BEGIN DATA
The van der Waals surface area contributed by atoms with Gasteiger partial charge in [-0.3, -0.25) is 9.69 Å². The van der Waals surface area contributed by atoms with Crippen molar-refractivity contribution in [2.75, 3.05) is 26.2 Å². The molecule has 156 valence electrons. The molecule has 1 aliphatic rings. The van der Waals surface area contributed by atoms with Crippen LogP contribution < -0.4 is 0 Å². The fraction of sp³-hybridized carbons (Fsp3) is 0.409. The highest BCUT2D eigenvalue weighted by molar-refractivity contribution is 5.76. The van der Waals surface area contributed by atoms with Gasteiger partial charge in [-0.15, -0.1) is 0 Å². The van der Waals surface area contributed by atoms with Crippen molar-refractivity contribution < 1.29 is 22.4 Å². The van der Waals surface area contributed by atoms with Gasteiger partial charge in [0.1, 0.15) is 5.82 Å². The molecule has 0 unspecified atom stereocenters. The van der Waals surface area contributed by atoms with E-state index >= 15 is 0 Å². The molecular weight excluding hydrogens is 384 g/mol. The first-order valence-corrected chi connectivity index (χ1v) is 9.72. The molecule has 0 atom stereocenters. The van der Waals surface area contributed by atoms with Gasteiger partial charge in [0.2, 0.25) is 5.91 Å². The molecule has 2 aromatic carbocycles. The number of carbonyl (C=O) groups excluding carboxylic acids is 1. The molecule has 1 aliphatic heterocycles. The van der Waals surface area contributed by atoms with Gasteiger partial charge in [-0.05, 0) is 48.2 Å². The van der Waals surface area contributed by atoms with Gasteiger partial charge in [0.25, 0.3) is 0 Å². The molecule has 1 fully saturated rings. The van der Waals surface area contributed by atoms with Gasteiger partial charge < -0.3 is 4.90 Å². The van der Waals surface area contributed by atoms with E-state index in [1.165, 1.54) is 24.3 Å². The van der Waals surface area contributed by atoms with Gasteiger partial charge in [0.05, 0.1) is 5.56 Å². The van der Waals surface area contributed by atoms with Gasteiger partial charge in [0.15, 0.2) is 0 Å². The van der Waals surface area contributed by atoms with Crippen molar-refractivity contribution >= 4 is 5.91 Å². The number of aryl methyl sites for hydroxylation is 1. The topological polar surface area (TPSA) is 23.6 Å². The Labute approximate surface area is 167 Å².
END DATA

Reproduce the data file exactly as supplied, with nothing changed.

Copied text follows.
The van der Waals surface area contributed by atoms with Gasteiger partial charge in [-0.3, -0.25) is 9.69 Å². The van der Waals surface area contributed by atoms with Crippen molar-refractivity contribution in [2.75, 3.05) is 26.2 Å². The molecule has 156 valence electrons. The molecule has 1 aliphatic rings. The van der Waals surface area contributed by atoms with Crippen LogP contribution < -0.4 is 0 Å². The fraction of sp³-hybridized carbons (Fsp3) is 0.409. The highest BCUT2D eigenvalue weighted by molar-refractivity contribution is 5.76. The van der Waals surface area contributed by atoms with Gasteiger partial charge in [-0.15, -0.1) is 0 Å². The van der Waals surface area contributed by atoms with Crippen molar-refractivity contribution < 1.29 is 22.4 Å². The van der Waals surface area contributed by atoms with Gasteiger partial charge in [0.1, 0.15) is 5.82 Å². The molecule has 0 unspecified atom stereocenters. The van der Waals surface area contributed by atoms with E-state index >= 15 is 0 Å². The molecular weight excluding hydrogens is 384 g/mol. The first-order valence-corrected chi connectivity index (χ1v) is 9.72. The molecule has 0 atom stereocenters. The van der Waals surface area contributed by atoms with Gasteiger partial charge in [0.2, 0.25) is 5.91 Å². The molecule has 2 aromatic carbocycles. The number of carbonyl (C=O) groups excluding carboxylic acids is 1. The molecule has 1 aliphatic heterocycles. The van der Waals surface area contributed by atoms with Gasteiger partial charge in [-0.05, 0) is 48.2 Å². The van der Waals surface area contributed by atoms with Gasteiger partial charge in [0.25, 0.3) is 0 Å². The molecule has 1 fully saturated rings. The van der Waals surface area contributed by atoms with Gasteiger partial charge < -0.3 is 4.90 Å². The van der Waals surface area contributed by atoms with E-state index in [1.165, 1.54) is 24.3 Å². The van der Waals surface area contributed by atoms with Gasteiger partial charge in [0.05, 0.1) is 5.56 Å². The van der Waals surface area contributed by atoms with Gasteiger partial charge in [0.15, 0.2) is 0 Å². The van der Waals surface area contributed by atoms with Crippen molar-refractivity contribution >= 4 is 5.91 Å². The number of aryl methyl sites for hydroxylation is 1. The topological polar surface area (TPSA) is 23.6 Å². The Labute approximate surface area is 167 Å².